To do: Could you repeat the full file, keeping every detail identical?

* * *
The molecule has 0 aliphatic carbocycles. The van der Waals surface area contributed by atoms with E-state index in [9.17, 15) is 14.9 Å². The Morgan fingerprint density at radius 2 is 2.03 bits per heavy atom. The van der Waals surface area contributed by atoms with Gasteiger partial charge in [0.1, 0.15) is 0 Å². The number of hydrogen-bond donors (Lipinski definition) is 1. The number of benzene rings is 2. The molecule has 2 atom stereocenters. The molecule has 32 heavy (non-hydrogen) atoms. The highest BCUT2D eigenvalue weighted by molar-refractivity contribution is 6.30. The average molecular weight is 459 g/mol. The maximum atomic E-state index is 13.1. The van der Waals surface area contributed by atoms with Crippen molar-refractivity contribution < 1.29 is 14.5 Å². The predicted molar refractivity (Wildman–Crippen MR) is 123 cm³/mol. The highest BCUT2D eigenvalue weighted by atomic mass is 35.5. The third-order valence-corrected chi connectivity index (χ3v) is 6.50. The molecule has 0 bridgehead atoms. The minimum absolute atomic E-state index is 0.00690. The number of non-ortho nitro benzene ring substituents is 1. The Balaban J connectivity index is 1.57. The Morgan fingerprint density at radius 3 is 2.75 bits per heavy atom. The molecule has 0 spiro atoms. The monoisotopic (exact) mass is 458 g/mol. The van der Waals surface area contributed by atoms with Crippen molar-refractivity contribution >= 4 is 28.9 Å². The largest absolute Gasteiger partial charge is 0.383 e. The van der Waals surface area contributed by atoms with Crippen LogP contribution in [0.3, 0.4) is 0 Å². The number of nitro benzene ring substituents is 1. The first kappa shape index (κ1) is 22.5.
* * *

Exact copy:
The molecule has 0 aliphatic carbocycles. The van der Waals surface area contributed by atoms with E-state index in [9.17, 15) is 14.9 Å². The Morgan fingerprint density at radius 2 is 2.03 bits per heavy atom. The van der Waals surface area contributed by atoms with Gasteiger partial charge in [0.1, 0.15) is 0 Å². The number of hydrogen-bond donors (Lipinski definition) is 1. The number of benzene rings is 2. The molecule has 2 atom stereocenters. The molecule has 32 heavy (non-hydrogen) atoms. The highest BCUT2D eigenvalue weighted by molar-refractivity contribution is 6.30. The average molecular weight is 459 g/mol. The maximum atomic E-state index is 13.1. The van der Waals surface area contributed by atoms with Crippen molar-refractivity contribution < 1.29 is 14.5 Å². The predicted molar refractivity (Wildman–Crippen MR) is 123 cm³/mol. The highest BCUT2D eigenvalue weighted by atomic mass is 35.5. The third-order valence-corrected chi connectivity index (χ3v) is 6.50. The molecule has 0 bridgehead atoms. The minimum absolute atomic E-state index is 0.00690. The number of non-ortho nitro benzene ring substituents is 1. The Balaban J connectivity index is 1.57. The Morgan fingerprint density at radius 3 is 2.75 bits per heavy atom. The molecule has 0 spiro atoms. The monoisotopic (exact) mass is 458 g/mol. The van der Waals surface area contributed by atoms with Crippen molar-refractivity contribution >= 4 is 28.9 Å². The largest absolute Gasteiger partial charge is 0.383 e. The van der Waals surface area contributed by atoms with Crippen LogP contribution in [0.3, 0.4) is 0 Å². The number of nitro benzene ring substituents is 1. The first kappa shape index (κ1) is 22.5.